The Euro acts as a sort of anti-dollar in the currency markets. There are many factors that affect its ability to compete against the U.S. dollar. Listed below are some news events that cause the Euro to move against other currencies.
The primary mover of the Euro is interest rate changes. By the time the European Central Bank, or ECB, meets to decide the interest rates for the Euro, their decision is usually not a surprise. The ECB press conferences have an open question period where the members of the press ask questions of the ECB President. This period can create a lot of volatility in the price of the Euro as the press and the wider financial community analyze the ECB President’s answers and reactions for signs of how he or she sees the European economy going forward. If they sense that high inflation is a worry, this could spur the central bank to raise interest rates later. A raise in interest rates would lower the money supply of the Euro, thereby increasing the value of it, and creating a market bullish for the Euro.
- Consumer Price Indices – these reports calculate the price of a basket of goods an average household might purchase. The Eurozone Core CPI excludes food, energy, alcohol and tobacco. The German and French CPI reports, due to the size of the German and French economies, are also important. The releases of the CPI do have an effect on the Euro, but this is lessened by the estimates or preliminary versions of the reports that are released about two weeks before. This allows the market more time to absorb the news and lessens the volatility of having the news hit all at once on a monthly basis.
- GDP – the Eurozone GDP measures the health of the European economy and is released on a quarterly basis. This measures the total value of all the goods and services produced in the Eurozone during the recorded period.
- Trade Balance and Current Account – The Eurozone Trade balance, and the German and French Current Accounts respectively, reflect the Eurozone’s balance of payments. The Trade Balance report shows the balance of imports into and exports out of the Eurozone during the period measured. The French and German Current Account reports show the balance of money entering each respective country versus the amount of money exiting. A positive value here means that more capital is flowing in than capital flowing out.
- Consumer Confidence – the Center for European Economic Research releases the ZEW Survey, which is a sampling of financial experts asking them how they see the economy. Options are limited to “positive,” “no change,” or “negative.” Most of the time the market has already figured out what the survey will generally say, but if there is a surprise result, it can move the Euro up or down.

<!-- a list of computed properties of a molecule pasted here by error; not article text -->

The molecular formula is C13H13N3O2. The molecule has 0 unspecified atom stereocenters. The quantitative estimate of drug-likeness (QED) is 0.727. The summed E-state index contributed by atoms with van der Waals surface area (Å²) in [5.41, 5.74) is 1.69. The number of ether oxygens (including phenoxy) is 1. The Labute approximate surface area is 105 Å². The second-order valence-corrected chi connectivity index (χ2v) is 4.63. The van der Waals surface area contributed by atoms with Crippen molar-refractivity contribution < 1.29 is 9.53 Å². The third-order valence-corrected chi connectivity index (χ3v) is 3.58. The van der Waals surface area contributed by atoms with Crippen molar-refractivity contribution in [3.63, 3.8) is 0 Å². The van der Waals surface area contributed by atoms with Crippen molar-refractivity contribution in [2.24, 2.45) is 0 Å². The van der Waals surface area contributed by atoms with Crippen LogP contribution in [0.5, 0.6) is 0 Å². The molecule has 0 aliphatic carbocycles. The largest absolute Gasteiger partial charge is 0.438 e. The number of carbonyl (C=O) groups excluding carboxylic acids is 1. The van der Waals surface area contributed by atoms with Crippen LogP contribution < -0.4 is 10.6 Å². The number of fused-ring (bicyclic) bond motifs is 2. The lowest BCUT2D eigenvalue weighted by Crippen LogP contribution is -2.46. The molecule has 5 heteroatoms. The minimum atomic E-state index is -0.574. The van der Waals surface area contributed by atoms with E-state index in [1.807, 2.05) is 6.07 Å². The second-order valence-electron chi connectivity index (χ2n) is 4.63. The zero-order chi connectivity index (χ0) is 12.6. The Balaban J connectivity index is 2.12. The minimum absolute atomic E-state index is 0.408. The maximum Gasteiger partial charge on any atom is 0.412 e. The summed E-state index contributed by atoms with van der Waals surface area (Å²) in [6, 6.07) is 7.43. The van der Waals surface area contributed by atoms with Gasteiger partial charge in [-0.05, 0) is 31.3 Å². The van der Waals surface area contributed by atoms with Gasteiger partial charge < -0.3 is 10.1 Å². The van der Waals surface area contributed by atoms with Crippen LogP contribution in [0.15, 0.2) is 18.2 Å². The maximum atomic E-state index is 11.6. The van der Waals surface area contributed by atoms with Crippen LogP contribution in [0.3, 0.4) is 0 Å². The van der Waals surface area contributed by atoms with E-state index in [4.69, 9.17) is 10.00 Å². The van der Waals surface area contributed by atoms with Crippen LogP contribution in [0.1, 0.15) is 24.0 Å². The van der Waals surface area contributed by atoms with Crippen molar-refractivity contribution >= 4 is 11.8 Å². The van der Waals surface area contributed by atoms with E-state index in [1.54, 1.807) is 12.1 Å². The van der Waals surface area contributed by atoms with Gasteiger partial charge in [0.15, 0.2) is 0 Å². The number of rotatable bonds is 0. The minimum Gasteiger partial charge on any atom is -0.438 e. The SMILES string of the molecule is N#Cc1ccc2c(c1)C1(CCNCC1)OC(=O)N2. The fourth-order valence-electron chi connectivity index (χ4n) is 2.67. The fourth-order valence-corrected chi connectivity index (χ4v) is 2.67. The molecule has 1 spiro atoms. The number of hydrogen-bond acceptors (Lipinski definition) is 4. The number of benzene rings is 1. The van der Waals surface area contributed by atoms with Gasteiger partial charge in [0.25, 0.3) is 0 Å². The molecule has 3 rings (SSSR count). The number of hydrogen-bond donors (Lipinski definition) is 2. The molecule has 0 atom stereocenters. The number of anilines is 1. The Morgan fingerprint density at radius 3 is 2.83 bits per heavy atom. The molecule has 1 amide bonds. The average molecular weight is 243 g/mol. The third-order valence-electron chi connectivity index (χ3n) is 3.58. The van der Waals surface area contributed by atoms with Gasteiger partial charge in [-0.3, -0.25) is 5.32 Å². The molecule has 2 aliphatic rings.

The results of elections can affect the Euro when the public has a general idea about what type of monetary policy that will be pursued. It is not as direct an effect as the results of the U.S. election might be, but France and Germany, being the two largest components of the European economy, can generate a significant effect on the price of the Euro when they choose new leadership. This is because the new leadership influences their respective country’s economy, which in turn affects the Euro.
The central banks that make decisions regarding the world’s currencies are composed of powerful people. Their decisions literally affect the daily lives of billions of people. Millions of eyes and ears home in on their every word and their statements are repeated on news broadcasts around the world. If a central bank head such as Mario Draghi of the ECB or Jerome Powell of the U.S. Federal Reserve even so much as suggest an interest rate cut or increase, it can send markets into a skyrocket or a tailspin. Always be aware of any speeches by central bank leaders related to any currencies that you are actively trading. Sometimes these are known in advance and sometimes they are not. This type of effect is not just limited to Central Bank leaders, as any important member of a country’s government can make a statement about the economy or monetary policy of a country and have an immediate effect on the markets.
All currencies float on the market up and down depending on pretty much the same factors. The Euro, however, is unique in that it serves an economy composed of many different countries, each with their own separate economies, laws, and political and economic conditions. News, bad or good, from any of these various countries can affect the Euro positively or negatively. With a combined GDP of approximately $14 trillion USD, the Eurozone is a vast economic bulwark that commands respect on the world economic stage.